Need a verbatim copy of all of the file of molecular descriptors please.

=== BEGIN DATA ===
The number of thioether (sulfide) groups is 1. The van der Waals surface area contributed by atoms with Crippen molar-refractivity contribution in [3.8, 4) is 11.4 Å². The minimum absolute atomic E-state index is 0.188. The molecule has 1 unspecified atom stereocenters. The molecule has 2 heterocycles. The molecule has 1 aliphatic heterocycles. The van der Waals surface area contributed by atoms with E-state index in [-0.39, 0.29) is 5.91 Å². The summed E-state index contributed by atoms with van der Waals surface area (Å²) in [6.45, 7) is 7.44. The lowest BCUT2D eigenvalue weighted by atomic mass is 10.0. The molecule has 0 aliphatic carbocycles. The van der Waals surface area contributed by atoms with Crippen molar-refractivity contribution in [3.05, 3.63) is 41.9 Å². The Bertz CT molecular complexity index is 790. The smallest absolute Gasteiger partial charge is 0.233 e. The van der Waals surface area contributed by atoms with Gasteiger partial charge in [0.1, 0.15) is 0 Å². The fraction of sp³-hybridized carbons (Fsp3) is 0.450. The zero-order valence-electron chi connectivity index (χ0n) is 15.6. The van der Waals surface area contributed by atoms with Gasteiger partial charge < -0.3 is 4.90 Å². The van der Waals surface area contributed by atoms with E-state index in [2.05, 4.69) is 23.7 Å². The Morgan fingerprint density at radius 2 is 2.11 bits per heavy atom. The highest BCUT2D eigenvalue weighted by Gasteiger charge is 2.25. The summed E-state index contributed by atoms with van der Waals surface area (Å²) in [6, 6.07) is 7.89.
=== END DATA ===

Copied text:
The number of thioether (sulfide) groups is 1. The van der Waals surface area contributed by atoms with Crippen molar-refractivity contribution in [3.8, 4) is 11.4 Å². The minimum absolute atomic E-state index is 0.188. The molecule has 1 unspecified atom stereocenters. The molecule has 2 heterocycles. The molecule has 1 aliphatic heterocycles. The van der Waals surface area contributed by atoms with E-state index in [-0.39, 0.29) is 5.91 Å². The summed E-state index contributed by atoms with van der Waals surface area (Å²) in [6.45, 7) is 7.44. The lowest BCUT2D eigenvalue weighted by atomic mass is 10.0. The molecule has 0 aliphatic carbocycles. The van der Waals surface area contributed by atoms with Crippen molar-refractivity contribution in [3.05, 3.63) is 41.9 Å². The Bertz CT molecular complexity index is 790. The smallest absolute Gasteiger partial charge is 0.233 e. The van der Waals surface area contributed by atoms with Gasteiger partial charge in [0.1, 0.15) is 0 Å². The fraction of sp³-hybridized carbons (Fsp3) is 0.450. The zero-order valence-electron chi connectivity index (χ0n) is 15.6. The van der Waals surface area contributed by atoms with Gasteiger partial charge < -0.3 is 4.90 Å². The van der Waals surface area contributed by atoms with E-state index in [2.05, 4.69) is 23.7 Å². The Morgan fingerprint density at radius 2 is 2.11 bits per heavy atom. The highest BCUT2D eigenvalue weighted by Gasteiger charge is 2.25. The summed E-state index contributed by atoms with van der Waals surface area (Å²) in [6, 6.07) is 7.89.